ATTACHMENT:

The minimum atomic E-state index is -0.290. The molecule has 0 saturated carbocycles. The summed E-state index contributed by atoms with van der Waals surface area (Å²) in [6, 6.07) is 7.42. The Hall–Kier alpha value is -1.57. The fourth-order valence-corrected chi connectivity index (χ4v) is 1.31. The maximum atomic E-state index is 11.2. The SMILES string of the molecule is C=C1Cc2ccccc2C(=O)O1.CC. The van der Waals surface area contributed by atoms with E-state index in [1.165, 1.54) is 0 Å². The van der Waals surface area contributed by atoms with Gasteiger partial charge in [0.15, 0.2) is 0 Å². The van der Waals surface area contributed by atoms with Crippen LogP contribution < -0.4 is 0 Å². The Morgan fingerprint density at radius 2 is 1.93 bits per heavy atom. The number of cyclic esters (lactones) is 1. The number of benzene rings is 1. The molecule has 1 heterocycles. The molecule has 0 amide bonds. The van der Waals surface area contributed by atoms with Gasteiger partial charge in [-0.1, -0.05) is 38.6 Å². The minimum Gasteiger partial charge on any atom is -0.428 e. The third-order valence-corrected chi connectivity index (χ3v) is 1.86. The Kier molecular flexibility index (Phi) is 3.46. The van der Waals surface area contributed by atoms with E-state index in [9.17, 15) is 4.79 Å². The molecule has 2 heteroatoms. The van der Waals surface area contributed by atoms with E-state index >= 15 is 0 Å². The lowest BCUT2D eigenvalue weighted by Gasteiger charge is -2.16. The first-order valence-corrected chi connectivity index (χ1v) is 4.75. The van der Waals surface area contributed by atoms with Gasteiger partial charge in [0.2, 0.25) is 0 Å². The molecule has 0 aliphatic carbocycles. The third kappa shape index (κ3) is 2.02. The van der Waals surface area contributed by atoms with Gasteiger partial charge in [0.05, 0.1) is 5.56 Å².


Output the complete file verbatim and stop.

The minimum atomic E-state index is -0.290. The molecule has 0 saturated carbocycles. The summed E-state index contributed by atoms with van der Waals surface area (Å²) in [6, 6.07) is 7.42. The Hall–Kier alpha value is -1.57. The fourth-order valence-corrected chi connectivity index (χ4v) is 1.31. The maximum atomic E-state index is 11.2. The SMILES string of the molecule is C=C1Cc2ccccc2C(=O)O1.CC. The van der Waals surface area contributed by atoms with E-state index in [1.165, 1.54) is 0 Å². The van der Waals surface area contributed by atoms with Gasteiger partial charge in [0.15, 0.2) is 0 Å². The van der Waals surface area contributed by atoms with Crippen LogP contribution < -0.4 is 0 Å². The Morgan fingerprint density at radius 2 is 1.93 bits per heavy atom. The number of cyclic esters (lactones) is 1. The number of benzene rings is 1. The molecule has 1 heterocycles. The molecule has 0 amide bonds. The van der Waals surface area contributed by atoms with Gasteiger partial charge in [-0.1, -0.05) is 38.6 Å². The minimum Gasteiger partial charge on any atom is -0.428 e. The third-order valence-corrected chi connectivity index (χ3v) is 1.86. The Kier molecular flexibility index (Phi) is 3.46. The van der Waals surface area contributed by atoms with E-state index in [9.17, 15) is 4.79 Å². The molecule has 2 heteroatoms. The van der Waals surface area contributed by atoms with E-state index >= 15 is 0 Å². The lowest BCUT2D eigenvalue weighted by Gasteiger charge is -2.16. The first-order valence-corrected chi connectivity index (χ1v) is 4.75. The van der Waals surface area contributed by atoms with Gasteiger partial charge in [0.2, 0.25) is 0 Å². The molecule has 0 aliphatic carbocycles. The third kappa shape index (κ3) is 2.02. The van der Waals surface area contributed by atoms with Gasteiger partial charge in [0.05, 0.1) is 5.56 Å².